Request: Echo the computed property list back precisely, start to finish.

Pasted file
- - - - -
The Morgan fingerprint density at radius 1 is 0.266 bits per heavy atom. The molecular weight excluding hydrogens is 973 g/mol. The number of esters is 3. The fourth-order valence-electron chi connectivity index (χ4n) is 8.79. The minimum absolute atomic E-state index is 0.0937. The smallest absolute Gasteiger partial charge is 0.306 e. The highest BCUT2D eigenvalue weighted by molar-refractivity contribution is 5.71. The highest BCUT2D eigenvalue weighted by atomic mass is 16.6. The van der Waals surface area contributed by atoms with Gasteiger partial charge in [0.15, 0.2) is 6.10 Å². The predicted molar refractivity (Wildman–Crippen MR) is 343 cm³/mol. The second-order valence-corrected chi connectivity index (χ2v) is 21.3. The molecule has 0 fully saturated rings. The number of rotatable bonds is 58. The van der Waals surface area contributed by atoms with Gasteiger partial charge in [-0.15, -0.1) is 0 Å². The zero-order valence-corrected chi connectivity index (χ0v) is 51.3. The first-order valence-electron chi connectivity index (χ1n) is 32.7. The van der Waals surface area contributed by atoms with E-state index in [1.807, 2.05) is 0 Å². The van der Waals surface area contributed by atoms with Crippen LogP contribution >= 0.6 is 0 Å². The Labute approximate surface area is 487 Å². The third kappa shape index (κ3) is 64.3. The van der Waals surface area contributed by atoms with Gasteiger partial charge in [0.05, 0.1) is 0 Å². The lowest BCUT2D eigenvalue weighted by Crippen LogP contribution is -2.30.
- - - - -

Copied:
The Morgan fingerprint density at radius 1 is 0.266 bits per heavy atom. The molecular weight excluding hydrogens is 973 g/mol. The number of esters is 3. The fourth-order valence-electron chi connectivity index (χ4n) is 8.79. The minimum absolute atomic E-state index is 0.0937. The smallest absolute Gasteiger partial charge is 0.306 e. The highest BCUT2D eigenvalue weighted by molar-refractivity contribution is 5.71. The highest BCUT2D eigenvalue weighted by atomic mass is 16.6. The van der Waals surface area contributed by atoms with Gasteiger partial charge in [0.15, 0.2) is 6.10 Å². The predicted molar refractivity (Wildman–Crippen MR) is 343 cm³/mol. The second-order valence-corrected chi connectivity index (χ2v) is 21.3. The molecule has 0 fully saturated rings. The number of rotatable bonds is 58. The van der Waals surface area contributed by atoms with Gasteiger partial charge in [-0.15, -0.1) is 0 Å². The zero-order valence-corrected chi connectivity index (χ0v) is 51.3. The first-order valence-electron chi connectivity index (χ1n) is 32.7. The van der Waals surface area contributed by atoms with E-state index in [1.807, 2.05) is 0 Å². The van der Waals surface area contributed by atoms with Crippen LogP contribution >= 0.6 is 0 Å². The Labute approximate surface area is 487 Å². The third kappa shape index (κ3) is 64.3. The van der Waals surface area contributed by atoms with Gasteiger partial charge in [0.05, 0.1) is 0 Å². The lowest BCUT2D eigenvalue weighted by Crippen LogP contribution is -2.30.